Unfortunately, 68 years after its inception there still are radical differences in socio-economic conditions of different parts of Pakistan. As a result people from certain areas are more privileged as compared to the others. These privileges not only include better living standards but also access to better educational facilities. As a result quota system has been introduced in Pakistan to ensure equal opportunities for people all over the country. Certain people, with their flawed arguments, criticize quota system, which is absolutely unfair.
In Pakistan, all federal jobs are distributed according to fixed quotas. Same quotas are also applied for scholarship opportunities of Higher Education Commission (HEC) and so on. These have been developed based on the population of the provinces and federal territories. Similar practices are followed in India and many such developing countries of the world which do not have uniform socio-economic development within their boundaries.
The main advantage of quota system is that it provides equal opportunity for people from all over the country for jobs and educational opportunities. Educational standards in Karachi and Lahore are much better than that of Chagai district, for example. If people from Chagai district are forced to compete for jobs with people of Lahore on same grounds then it would certainly not be fair. Fixing a quota system where people of Chagai can compete with people of other developed districts would be fair and that’s what quota system does.
In this context a misconception needs to be cleared. Equal opportunity does not mean that same opportunities should be provided to people from different backgrounds. It actually means that people from various degrees of privilege are provided a platform of equal standing where they can compete with each other. An additional favor in form of quota system help the people form under-developed regions to be at equal standing as people from developed regions.
It’s claimed that quota system in Pakistan is responsible for all problems in bureaucracy and educational institutes as undeserved candidates get selected. This is wildly untrue and a perception based on incorrect and biased judgment. Candidates who are selected on quotas have been seen to have performed as good, if not better, as compared to the candidates selected on the so-called merit basis.
Moreover, in the quota system debate the oft-repeated word is merit. Merit in this case refers to an arrangement where everyone can compete for a job or educational opportunity irrespective of their background and level of privilege. The need for merit is often used to criticize quota system and demand its abolishment. In a society like Pakistan merit is nothing more than an illusion. It’s just a fancy word used to deprive the under-privileged people from their rights. It would only be fair to have a merit based system when all 146 districts of Pakistan have the same level of education, which is not a possibility in near future.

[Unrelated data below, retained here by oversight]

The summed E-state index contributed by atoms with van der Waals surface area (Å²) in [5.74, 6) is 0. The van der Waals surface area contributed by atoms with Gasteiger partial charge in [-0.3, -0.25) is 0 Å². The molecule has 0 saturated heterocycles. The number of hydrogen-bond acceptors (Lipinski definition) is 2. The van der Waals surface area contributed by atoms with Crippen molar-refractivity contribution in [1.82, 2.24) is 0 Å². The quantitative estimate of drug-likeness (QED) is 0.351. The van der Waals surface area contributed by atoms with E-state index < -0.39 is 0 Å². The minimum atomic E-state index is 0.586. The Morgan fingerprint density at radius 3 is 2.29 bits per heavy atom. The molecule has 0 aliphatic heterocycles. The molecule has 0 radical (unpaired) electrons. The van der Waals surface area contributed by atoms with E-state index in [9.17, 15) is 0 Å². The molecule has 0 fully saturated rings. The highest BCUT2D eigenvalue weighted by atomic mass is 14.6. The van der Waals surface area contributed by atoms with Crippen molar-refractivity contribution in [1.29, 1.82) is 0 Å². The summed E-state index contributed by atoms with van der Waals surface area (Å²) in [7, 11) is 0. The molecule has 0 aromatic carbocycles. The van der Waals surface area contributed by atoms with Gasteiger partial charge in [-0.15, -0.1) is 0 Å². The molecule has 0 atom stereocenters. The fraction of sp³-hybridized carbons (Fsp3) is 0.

Quota system is often bashed for unfair reasons, but problems in its implementation are often ignored. People from relatively developed areas often use their influence and power to get selected on quotas reserved for under developed areas. For example, many civil servants belonging to Punjab and Khyber Pakhtunkhwa (KP) have issued domicile certificates to their relatives from Balochistan who then get selected in CSS exams on Balochistan’s quota. The need of the hour is to implement the quota system in an impeccable manner. All loopholes in this system should be eliminated so that the real beneficiaries of quota system are the people for whom it has been designed.
Furthermore, the quotas need to be revised to help pace up the process of socio-economic development in under-privileged areas. At the moment quotas reflect the population of the provinces irrespective of the level of development in them. It would be wise to revise quotas based on the formulas used in 7th NFC award where under-developed provinces got more share than their population. Similarly, quota of Balochistan, FATA and other under-developed areas must be increased and quotas of developed provinces should be reduced.
It needs to be understood that quota system is not a permanent solution. It will not remain intact forever. So it should not be analyzed in the sense that it’s a permanent solution to the aforementioned problems. However, this system should continue as long as there is no uniformity in all provinces and regions of Pakistan in terms of education and socio-economic development. How much time that process takes is not known, but given the trend of development in Pakistan - CPEC eastern route preference being an example - it’s not anytime sooner.
The critics of the quota system rather than opposing it should vouch for pacing up the process of uniform development across the country. They should channel their efforts to prefer the under developed regions of Pakistan in development rather than unfair criticism on quota system. Disrupting the process of equal development level in the country would be source of several conflicts which will continue instability in Pakistan for unforeseeable future.